Shaping the Future of Two Waters consultation - feedback summary
The Two Waters consultation
In 2021 we were awarded funding by the Government to explore and trial new ways of engaging with local communities. In our trial we held a web-based consultation on the Two Waters area on Commonplace - an online citizen engagement platform. We chose to focus on Two Waters, as this area has experienced some of the biggest changes in recent years and is continuing to evolve.
In this consultation, we wanted to understand how the community feels about Two Waters as it is currently, and what you would like future guidance to focus on. The consultation launched on 14 April 2022 and closed on 30 June 2022.
Who participated in the consultation
There were more than 400 participants to the consultation. Participants tended to be residents within the borough (often living in the HP1 and HP3 postcode areas), working full-time, aged 45-64, of a white ethnicity and without a disability or long-term illness. In total, participants made close to 1,000 contributions.
The consultation focused on five separate elements:
- Have your say: where visitors could view the map and leave comments - 246 comments with 265 agreements
- 3D model proposal: where visitors could view the proposed 3D model for Hemel Hempstead and provide feedback - 52 comments with six agreements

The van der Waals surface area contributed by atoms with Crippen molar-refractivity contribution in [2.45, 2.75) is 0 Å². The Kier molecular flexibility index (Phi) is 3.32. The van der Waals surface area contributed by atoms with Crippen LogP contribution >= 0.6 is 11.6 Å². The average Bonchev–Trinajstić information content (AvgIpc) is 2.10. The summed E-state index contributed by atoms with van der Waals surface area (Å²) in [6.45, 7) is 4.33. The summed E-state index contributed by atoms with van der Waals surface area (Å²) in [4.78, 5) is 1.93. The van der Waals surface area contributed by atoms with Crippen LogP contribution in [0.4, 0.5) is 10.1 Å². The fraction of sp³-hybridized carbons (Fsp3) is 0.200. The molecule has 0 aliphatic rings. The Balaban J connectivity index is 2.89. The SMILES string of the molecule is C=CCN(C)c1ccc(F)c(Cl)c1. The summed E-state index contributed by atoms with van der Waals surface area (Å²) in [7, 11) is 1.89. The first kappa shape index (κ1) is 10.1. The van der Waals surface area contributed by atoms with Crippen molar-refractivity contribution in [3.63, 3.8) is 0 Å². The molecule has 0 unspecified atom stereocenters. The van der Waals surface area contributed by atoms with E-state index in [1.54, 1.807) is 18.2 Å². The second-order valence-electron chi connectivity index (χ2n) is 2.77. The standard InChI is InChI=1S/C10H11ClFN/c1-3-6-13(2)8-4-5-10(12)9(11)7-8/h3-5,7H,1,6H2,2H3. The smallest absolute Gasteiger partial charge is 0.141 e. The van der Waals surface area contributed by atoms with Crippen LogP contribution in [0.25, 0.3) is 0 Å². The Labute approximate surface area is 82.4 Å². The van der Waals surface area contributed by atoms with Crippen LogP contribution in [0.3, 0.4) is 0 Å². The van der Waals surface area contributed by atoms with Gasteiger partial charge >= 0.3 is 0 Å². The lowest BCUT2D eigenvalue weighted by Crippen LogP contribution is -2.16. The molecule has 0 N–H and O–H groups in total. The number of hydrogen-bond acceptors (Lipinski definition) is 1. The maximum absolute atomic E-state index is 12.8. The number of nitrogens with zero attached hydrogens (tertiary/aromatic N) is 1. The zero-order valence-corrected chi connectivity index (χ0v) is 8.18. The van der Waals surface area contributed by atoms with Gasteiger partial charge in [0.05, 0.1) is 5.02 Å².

- Website feedback: where visitors could provide feedback on their website experience - 33 comments (with no agreements).
- Evidence: where visitors could view the background evidence gathered - nine comments and 10 agreements.
- Learn more: where visitors were able to read more about the project - nine comments with 21 agreements.
In summary, being "close to nature", "important to the character of the area", "attractive", having a "sense of community" and "feeling safe" emerged as key reasons for a place having a positive sentiment. Eighty-four per cent of positive contributions about open land and natural spaces focused on being close to nature. Clearly, if a place is near nature, attractive and gives the area some character, it is more likely to be well received by the public.
Boxmoor Common, Sunnyside Rural Trust (Hemel Food Garden) and Durrants Lakes scored highly in terms of how participants felt about them. Both the Box Moor Trust land and the Grand Union Canal were frequently felt to be unique, local landmarks, contributing to an attractive environment. The former was often felt to require preservation and protection.
In contrast, negative sentiments were typically influenced by "I don’t like the design" and "not attractive". These tended to focus on business, science or retail parks, and industrial areas. Boxmoor and Apsley High Street both received a mixed response from consultation participants, with some concerns that they were unattractive and congested.
Looking to the future, increasing nature, walking and cycling routes, and open and community space in the area, were frequent requests from participants. The proposed 3D model for the area also attracted a mixed response - with a frequent suggestion that it needed to include more detail.